The level of rage running through my veins was explosive when I learned I'd been scammed.

Every ounce of me wanted to retaliate against the person I spoke to on the phone who disguised themselves as a representative of my bank but I knew I'd never get the chance.


The other day I received a phone call that rocked my world. The caller ID displayed my bank's name so I answered.

Little did I know that the person on the other end was ready to go on a phishing trip and I was about to get spoofed.

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Wondering what spoofing is? Here's what the Federal Communications Commission says:

'Caller ID Spoofing' is when a caller deliberately falsifies the information transmitted to your caller ID display to disguise their identity. Scammers often use neighbor spoofing so it appears that an incoming call is coming from a local number, or spoof a number from a company or a government agency that you may already know and trust. If you answer, they use scam scripts to try to steal your money or valuable personal information, which can be used in fraudulent activity.

I consider myself tech-savvy and intelligent enough to realize when I'm getting a scam call or email, but this one took the cake. Not only was the scammer's phone number masked with what appeared to be my bank's number, but the scammer had a lot of my information all ready to go.

The scammer identified himself as someone from my bank's fraudulent activity department and asked me if I was in Arizona. I said no, to which he replied with a list of items supposedly bought using my bank account. It all added up to thousands of dollars.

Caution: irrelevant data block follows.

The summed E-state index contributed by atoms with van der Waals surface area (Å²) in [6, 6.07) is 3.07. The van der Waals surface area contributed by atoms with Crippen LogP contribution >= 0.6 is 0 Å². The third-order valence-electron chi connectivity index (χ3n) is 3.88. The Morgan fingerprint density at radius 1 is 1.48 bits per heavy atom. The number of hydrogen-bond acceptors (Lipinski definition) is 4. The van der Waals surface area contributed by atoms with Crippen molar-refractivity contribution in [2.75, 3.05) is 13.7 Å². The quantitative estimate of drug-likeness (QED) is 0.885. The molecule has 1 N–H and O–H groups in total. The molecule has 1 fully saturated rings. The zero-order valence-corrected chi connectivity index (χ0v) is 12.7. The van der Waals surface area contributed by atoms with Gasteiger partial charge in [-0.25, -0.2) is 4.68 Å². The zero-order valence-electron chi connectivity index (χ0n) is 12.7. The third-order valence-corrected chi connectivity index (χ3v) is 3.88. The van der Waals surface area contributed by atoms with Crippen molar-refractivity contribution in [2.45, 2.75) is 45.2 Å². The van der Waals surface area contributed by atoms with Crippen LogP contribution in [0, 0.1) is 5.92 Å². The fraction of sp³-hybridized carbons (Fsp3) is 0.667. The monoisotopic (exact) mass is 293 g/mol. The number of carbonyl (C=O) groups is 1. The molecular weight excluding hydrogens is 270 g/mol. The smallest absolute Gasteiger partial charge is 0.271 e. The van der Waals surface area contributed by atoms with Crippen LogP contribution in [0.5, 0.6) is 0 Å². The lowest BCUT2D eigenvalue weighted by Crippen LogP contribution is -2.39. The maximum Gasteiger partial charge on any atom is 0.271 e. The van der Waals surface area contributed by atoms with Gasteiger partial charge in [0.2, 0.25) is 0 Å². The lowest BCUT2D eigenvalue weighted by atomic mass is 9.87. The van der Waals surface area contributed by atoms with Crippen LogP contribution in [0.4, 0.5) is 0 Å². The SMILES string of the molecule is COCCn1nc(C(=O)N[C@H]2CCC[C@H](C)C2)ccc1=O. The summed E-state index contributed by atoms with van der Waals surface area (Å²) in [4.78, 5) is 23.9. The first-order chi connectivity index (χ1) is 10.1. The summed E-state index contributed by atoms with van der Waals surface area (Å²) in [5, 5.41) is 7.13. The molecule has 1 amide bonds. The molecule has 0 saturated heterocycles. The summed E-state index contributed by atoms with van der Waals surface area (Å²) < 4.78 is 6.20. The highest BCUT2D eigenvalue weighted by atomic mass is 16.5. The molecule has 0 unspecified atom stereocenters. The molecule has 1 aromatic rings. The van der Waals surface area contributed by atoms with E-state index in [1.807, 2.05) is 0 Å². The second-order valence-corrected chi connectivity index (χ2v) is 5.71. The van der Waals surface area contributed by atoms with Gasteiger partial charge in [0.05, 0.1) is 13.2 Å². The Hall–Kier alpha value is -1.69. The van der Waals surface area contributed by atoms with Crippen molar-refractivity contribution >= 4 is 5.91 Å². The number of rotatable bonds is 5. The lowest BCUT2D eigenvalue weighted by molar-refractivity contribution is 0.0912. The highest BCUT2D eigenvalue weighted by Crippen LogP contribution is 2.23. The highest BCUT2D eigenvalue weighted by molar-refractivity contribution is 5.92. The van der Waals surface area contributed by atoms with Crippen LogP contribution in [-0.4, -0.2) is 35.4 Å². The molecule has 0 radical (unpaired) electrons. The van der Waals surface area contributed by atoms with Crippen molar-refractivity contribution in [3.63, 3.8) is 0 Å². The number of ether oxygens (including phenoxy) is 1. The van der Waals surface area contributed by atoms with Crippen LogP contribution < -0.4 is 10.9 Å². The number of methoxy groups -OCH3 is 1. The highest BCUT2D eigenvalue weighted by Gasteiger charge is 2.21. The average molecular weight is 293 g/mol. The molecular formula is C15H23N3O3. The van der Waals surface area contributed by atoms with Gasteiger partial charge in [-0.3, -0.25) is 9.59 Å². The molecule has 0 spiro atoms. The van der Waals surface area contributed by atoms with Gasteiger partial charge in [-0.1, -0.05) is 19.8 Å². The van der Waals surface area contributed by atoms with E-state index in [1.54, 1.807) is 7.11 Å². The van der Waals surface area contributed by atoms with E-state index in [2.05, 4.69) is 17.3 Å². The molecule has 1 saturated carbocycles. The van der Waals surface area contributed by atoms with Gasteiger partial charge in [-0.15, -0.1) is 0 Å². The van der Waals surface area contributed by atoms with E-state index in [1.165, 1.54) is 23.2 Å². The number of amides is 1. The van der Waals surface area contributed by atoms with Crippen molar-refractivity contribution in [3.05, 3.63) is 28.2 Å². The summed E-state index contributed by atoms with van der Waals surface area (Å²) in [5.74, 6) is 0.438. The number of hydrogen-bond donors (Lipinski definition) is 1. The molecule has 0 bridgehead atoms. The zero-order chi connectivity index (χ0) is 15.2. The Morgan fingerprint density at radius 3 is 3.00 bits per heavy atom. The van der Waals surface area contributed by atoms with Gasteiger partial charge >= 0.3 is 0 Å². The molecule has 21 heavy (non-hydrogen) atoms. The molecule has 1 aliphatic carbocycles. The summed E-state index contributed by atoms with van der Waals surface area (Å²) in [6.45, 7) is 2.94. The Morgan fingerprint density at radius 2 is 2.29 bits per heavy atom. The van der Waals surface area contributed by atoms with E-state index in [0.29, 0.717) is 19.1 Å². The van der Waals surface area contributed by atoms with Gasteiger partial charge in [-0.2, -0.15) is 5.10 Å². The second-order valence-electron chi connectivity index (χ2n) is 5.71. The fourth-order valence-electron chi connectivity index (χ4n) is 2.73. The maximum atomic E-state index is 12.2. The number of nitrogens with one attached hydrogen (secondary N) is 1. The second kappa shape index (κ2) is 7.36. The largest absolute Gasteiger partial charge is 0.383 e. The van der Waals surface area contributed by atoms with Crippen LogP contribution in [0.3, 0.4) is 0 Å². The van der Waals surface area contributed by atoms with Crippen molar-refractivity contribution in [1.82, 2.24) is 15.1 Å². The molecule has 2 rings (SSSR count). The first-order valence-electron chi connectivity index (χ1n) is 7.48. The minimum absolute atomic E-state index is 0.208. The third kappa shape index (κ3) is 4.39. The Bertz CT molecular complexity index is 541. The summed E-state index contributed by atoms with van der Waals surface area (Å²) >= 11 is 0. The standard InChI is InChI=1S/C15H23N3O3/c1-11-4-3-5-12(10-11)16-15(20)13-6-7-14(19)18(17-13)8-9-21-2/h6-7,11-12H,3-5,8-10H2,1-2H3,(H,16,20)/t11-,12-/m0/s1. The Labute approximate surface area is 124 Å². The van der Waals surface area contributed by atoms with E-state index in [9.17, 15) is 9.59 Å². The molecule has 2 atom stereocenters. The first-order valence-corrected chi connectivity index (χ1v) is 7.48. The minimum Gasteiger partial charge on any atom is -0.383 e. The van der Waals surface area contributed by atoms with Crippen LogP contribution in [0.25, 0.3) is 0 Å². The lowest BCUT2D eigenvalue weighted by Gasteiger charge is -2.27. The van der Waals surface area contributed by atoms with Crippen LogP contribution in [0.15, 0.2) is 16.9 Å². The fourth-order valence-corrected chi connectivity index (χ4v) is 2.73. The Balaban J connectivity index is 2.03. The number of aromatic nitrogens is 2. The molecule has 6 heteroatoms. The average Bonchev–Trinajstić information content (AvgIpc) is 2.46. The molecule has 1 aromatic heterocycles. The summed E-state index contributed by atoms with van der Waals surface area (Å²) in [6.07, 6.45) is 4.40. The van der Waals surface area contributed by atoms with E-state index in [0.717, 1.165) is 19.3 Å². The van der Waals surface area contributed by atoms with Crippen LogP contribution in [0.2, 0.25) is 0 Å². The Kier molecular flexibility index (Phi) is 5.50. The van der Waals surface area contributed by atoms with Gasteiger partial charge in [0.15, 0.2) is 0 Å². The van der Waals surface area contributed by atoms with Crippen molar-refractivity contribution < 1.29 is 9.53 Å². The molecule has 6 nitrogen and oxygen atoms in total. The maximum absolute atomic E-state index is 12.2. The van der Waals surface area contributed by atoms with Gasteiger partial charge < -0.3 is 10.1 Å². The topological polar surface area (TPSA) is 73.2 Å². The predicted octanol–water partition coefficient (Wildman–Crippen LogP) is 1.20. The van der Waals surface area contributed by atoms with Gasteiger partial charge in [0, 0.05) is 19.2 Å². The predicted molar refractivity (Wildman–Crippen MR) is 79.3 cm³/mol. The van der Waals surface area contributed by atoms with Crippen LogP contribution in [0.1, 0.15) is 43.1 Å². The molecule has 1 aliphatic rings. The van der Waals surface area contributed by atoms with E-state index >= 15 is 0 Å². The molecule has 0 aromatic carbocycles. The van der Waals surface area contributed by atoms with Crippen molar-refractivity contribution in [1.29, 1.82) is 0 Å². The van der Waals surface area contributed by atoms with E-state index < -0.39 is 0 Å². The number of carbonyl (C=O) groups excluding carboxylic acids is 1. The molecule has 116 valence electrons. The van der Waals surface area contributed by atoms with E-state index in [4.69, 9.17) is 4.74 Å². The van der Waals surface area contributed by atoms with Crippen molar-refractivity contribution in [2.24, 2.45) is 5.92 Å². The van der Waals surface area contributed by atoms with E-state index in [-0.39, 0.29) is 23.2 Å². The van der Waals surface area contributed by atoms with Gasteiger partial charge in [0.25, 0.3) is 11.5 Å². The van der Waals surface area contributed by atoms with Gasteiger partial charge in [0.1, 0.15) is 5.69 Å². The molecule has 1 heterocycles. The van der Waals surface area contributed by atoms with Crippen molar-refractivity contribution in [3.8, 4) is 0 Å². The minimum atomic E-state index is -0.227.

This is where things get dicey.

The scammer then asked if I recently spent $6.82 at Dunkin' in Fairhaven to which I replied yes.

"Did you send a $300 Venmo to (insert friend's name here." Also yes.

This guy had me hook, line and sinker. He earned my trust. I had no doubt this was my bank trying to help me with my finances. It wasn't until the scammer sent me a text with a few numbers on it that I was royally screwed.

"Can you please repeat back to me the confirmation number code we just sent you?" the scammer asked

I obliged.

The moment I hung up the phone, I opened my app to make sure all was dandy and that's when I realized my money was gone. It's been the longest 24 hours of my financial life, and I still have a long way to go in fighting.

Here's the takeaway:

If you feel something isn't right, just hang up and call back your bank. I was too emotionally invested to realize I was getting played like a fool. I'm embarrassed, to say the least, but it's a lesson learned.

Use caution and never give out any personal information over the phone. Unless you want to end up like me.

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